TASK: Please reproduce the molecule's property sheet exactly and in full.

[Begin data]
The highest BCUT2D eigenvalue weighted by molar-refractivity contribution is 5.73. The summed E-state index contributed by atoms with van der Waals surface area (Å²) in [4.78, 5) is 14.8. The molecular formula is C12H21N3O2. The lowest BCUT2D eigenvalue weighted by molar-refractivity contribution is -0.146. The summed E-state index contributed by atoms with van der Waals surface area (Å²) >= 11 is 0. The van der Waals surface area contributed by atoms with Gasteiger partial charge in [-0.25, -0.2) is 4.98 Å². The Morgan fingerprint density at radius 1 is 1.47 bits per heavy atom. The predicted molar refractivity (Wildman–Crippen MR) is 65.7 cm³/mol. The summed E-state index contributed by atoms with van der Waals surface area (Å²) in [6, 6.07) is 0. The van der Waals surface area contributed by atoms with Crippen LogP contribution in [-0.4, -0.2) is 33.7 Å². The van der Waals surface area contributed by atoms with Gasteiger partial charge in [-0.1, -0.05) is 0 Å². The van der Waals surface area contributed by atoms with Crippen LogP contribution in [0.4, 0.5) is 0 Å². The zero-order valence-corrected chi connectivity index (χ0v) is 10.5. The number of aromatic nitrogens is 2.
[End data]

The highest BCUT2D eigenvalue weighted by molar-refractivity contribution is 5.73. The summed E-state index contributed by atoms with van der Waals surface area (Å²) in [4.78, 5) is 14.8. The molecular formula is C12H21N3O2. The lowest BCUT2D eigenvalue weighted by molar-refractivity contribution is -0.146. The summed E-state index contributed by atoms with van der Waals surface area (Å²) >= 11 is 0. The van der Waals surface area contributed by atoms with Gasteiger partial charge in [-0.25, -0.2) is 4.98 Å². The Morgan fingerprint density at radius 1 is 1.47 bits per heavy atom. The predicted molar refractivity (Wildman–Crippen MR) is 65.7 cm³/mol. The summed E-state index contributed by atoms with van der Waals surface area (Å²) in [6, 6.07) is 0. The van der Waals surface area contributed by atoms with Crippen LogP contribution in [-0.4, -0.2) is 33.7 Å². The van der Waals surface area contributed by atoms with Gasteiger partial charge in [-0.1, -0.05) is 0 Å². The van der Waals surface area contributed by atoms with Crippen LogP contribution in [0.4, 0.5) is 0 Å². The zero-order valence-corrected chi connectivity index (χ0v) is 10.5. The number of aromatic nitrogens is 2.